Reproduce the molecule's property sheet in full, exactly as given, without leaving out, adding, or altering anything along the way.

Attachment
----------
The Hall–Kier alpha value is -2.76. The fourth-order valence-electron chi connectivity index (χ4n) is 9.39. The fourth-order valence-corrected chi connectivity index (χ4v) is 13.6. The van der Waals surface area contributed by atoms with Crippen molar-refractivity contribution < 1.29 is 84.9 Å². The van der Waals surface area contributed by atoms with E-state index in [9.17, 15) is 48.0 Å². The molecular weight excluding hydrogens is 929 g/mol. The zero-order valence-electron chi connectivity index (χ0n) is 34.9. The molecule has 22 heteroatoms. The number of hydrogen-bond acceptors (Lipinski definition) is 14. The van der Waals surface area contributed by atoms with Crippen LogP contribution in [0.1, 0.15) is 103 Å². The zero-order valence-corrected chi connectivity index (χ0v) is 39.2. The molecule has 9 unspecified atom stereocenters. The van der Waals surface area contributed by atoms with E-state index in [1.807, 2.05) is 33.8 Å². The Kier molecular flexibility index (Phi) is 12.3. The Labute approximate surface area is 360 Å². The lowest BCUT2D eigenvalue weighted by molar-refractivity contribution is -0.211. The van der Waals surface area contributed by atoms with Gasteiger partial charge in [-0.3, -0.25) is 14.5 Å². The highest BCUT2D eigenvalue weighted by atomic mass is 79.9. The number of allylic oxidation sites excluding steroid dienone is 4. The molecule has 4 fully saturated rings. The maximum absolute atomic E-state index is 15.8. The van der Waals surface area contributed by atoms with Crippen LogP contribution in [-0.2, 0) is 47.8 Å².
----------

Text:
The Hall–Kier alpha value is -2.76. The fourth-order valence-electron chi connectivity index (χ4n) is 9.39. The fourth-order valence-corrected chi connectivity index (χ4v) is 13.6. The van der Waals surface area contributed by atoms with Crippen molar-refractivity contribution < 1.29 is 84.9 Å². The van der Waals surface area contributed by atoms with E-state index in [9.17, 15) is 48.0 Å². The molecular weight excluding hydrogens is 929 g/mol. The zero-order valence-electron chi connectivity index (χ0n) is 34.9. The molecule has 22 heteroatoms. The number of hydrogen-bond acceptors (Lipinski definition) is 14. The van der Waals surface area contributed by atoms with Crippen LogP contribution in [0.1, 0.15) is 103 Å². The zero-order valence-corrected chi connectivity index (χ0v) is 39.2. The molecule has 9 unspecified atom stereocenters. The van der Waals surface area contributed by atoms with E-state index in [1.807, 2.05) is 33.8 Å². The Kier molecular flexibility index (Phi) is 12.3. The Labute approximate surface area is 360 Å². The lowest BCUT2D eigenvalue weighted by molar-refractivity contribution is -0.211. The van der Waals surface area contributed by atoms with Gasteiger partial charge in [-0.3, -0.25) is 14.5 Å². The highest BCUT2D eigenvalue weighted by atomic mass is 79.9. The number of allylic oxidation sites excluding steroid dienone is 4. The molecule has 4 fully saturated rings. The maximum absolute atomic E-state index is 15.8. The van der Waals surface area contributed by atoms with Crippen LogP contribution in [-0.2, 0) is 47.8 Å².